Last weekend I helped my online moe language teacher, Bangin sensei, with his cosplay for the third time. Unlike the past two times– one in a small park, the other in a cosplay event– this time I would photograph Bangin and his friend Keith doing a Boys Love cosplay.
I love how Bangin originally explained his request by email:
Because this cosplay is BL, I would have to pretend to touch, kiss, or rape(not really of course!)…whatever. My friend is sure about this, so if you can accept it, I would like you to help us.
“How come I am uke?!”
On Monday, I had the supreme pleasure of helping my internet friend Bangin, the master teacher of otaku vocabulary for the English-speaking world, cosplay Kyon from The Melancholy of Suzumiya Haruhi.
Bangin’s idea was to have Kyon, the narrator, provide a tour of Otome Road, the fujoshi (female geek) world capital in Ikebukero. My role was to take hundreds of photos. It was great fun since I’ve long admired Bangin’s blog, and I’d watched seven English subbed episodes online between the time he asked me and when we did the cosplay.
A brief summary of the manga and anime story: Kyon, the narrator, is a high school freshman who is trying to grow up. He falls under the spell of a dominant female classmate who organizes the SOS Brigade to make contact with extraterrestrials, time travelers, and ESP experts. Basically, she’s looking for magic in the mundane world, a lovely concept. The story has plenty of otaku moe (school girls in uniform, including one who is used as sexual bait to gain a computer, new members and attention), and a slash fan story of Kyon’s romance with the “mysterious (male) transfer student Koizumi.”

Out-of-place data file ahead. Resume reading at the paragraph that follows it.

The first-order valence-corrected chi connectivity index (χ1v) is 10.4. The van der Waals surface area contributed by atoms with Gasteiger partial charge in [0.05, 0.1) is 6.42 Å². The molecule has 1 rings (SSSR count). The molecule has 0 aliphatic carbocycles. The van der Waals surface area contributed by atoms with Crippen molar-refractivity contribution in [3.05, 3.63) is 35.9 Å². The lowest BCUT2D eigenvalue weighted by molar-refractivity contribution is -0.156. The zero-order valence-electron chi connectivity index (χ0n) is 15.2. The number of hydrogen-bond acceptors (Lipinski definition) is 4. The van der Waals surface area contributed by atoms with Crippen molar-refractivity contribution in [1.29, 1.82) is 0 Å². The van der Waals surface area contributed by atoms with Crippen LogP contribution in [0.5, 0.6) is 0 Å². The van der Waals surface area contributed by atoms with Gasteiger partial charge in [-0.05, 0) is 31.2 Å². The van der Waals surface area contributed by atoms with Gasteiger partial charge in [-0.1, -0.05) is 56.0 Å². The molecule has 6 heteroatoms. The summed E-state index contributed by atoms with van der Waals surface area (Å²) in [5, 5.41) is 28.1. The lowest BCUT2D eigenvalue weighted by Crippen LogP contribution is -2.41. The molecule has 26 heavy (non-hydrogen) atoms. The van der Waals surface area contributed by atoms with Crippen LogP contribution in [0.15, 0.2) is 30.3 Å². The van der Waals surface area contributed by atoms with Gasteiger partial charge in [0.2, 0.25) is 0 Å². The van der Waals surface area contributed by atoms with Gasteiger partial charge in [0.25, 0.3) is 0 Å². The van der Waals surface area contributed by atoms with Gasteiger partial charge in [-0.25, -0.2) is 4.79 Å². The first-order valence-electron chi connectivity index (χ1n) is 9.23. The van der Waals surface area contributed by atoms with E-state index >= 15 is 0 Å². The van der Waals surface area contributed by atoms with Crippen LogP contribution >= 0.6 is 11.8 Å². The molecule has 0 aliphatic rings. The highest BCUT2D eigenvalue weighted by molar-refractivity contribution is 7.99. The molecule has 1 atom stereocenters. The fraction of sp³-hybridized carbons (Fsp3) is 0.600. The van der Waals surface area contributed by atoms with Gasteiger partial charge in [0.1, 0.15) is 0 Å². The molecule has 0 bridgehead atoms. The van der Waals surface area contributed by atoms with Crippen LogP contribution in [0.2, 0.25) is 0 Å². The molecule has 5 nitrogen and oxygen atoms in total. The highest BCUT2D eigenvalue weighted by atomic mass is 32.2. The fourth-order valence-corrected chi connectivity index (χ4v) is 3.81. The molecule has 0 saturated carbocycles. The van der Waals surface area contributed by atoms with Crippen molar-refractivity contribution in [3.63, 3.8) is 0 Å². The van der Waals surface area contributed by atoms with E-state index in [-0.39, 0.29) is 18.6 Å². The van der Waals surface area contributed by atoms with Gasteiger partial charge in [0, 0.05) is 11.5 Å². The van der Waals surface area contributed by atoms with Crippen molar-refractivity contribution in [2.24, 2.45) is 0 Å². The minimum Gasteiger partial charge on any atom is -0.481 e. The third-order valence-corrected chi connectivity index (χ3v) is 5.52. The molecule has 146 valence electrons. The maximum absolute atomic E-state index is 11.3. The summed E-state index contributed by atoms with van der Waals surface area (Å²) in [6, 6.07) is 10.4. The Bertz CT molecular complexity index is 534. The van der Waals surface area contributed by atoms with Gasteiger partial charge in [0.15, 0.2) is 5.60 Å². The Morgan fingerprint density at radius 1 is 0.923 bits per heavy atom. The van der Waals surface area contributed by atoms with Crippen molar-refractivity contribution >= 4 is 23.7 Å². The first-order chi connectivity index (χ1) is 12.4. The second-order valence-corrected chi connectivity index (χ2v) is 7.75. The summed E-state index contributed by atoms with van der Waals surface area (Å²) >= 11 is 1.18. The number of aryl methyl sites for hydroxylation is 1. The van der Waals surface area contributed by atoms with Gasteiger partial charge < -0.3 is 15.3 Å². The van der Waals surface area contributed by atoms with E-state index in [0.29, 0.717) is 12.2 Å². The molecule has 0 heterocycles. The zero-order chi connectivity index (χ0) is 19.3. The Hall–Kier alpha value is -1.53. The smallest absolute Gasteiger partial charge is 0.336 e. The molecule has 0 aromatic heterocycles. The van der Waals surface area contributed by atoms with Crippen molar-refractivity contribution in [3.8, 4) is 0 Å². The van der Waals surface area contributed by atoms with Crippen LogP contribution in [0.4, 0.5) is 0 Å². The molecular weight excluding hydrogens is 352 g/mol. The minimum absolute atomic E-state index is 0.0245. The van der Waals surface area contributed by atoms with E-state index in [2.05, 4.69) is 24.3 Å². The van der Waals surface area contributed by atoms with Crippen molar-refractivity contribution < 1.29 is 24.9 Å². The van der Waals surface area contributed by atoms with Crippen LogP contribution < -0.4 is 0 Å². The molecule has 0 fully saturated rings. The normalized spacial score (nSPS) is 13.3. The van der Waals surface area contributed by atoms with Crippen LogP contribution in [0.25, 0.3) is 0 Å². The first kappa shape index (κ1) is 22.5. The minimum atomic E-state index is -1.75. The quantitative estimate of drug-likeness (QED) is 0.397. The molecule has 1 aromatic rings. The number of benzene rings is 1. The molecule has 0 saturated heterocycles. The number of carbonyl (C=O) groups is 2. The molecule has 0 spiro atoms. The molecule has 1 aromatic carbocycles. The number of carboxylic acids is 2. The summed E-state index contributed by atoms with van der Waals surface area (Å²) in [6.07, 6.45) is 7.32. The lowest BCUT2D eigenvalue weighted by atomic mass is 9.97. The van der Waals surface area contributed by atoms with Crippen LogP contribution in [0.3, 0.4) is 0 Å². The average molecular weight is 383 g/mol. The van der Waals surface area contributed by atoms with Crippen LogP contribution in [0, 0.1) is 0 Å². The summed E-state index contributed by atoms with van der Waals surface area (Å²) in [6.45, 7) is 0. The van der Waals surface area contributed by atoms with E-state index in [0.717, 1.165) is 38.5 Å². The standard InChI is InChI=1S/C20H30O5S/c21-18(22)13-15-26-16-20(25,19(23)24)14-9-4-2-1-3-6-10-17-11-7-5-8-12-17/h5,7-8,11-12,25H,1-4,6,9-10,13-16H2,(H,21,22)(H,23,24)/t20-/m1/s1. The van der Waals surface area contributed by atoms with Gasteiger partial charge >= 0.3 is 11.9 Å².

My National Science Foundation and Fulbright-sponsored university research with Rio de Janeiro drag queens in the early 1990s only partly prepared me for the role of cosplay photographer. Make-up, costume, fantasy, role-playing, utter seriousness, a depth of knowledge and passion– all to be expected.
What surprised me was the concern to not be “too loud” or too noticed while performing. I had thought it would be fun to interact with the butler cafe doorman, or the many fujoshi pulling their wheelie bags full of manga and doujinshi (fan slash manga). This was not Bangin’s idea at all. And, oddly, no fujoshi approached us to ask about Kyon.
Here you can read Bangin’s post about Otome Road. It’s even funnier than I anticipated because Bangin writes the whole travelogue in Kyon’s voice– being “forced” by Haruhi, and warned by Koizumi about the catastrophe of closed spaces. His introduction ends with, “Today is going to be my worst day in all of my life. Will you follow me? I will show around.” There are many photos, observations and explanations!
The finale of the tour is very amusing. Across from the dozens of shops catering to fujoshi is a small, somewhat uncared-for-park, where the young customers open up their purchases (and homeless people make their home, which reminded me of San Francisco).
The photo at the top of the post shows Kyon’s shock and horror that he is the subject of a Koizumi x Kyon doujinshi. Bangin provided the quote, “How come I am uke?!”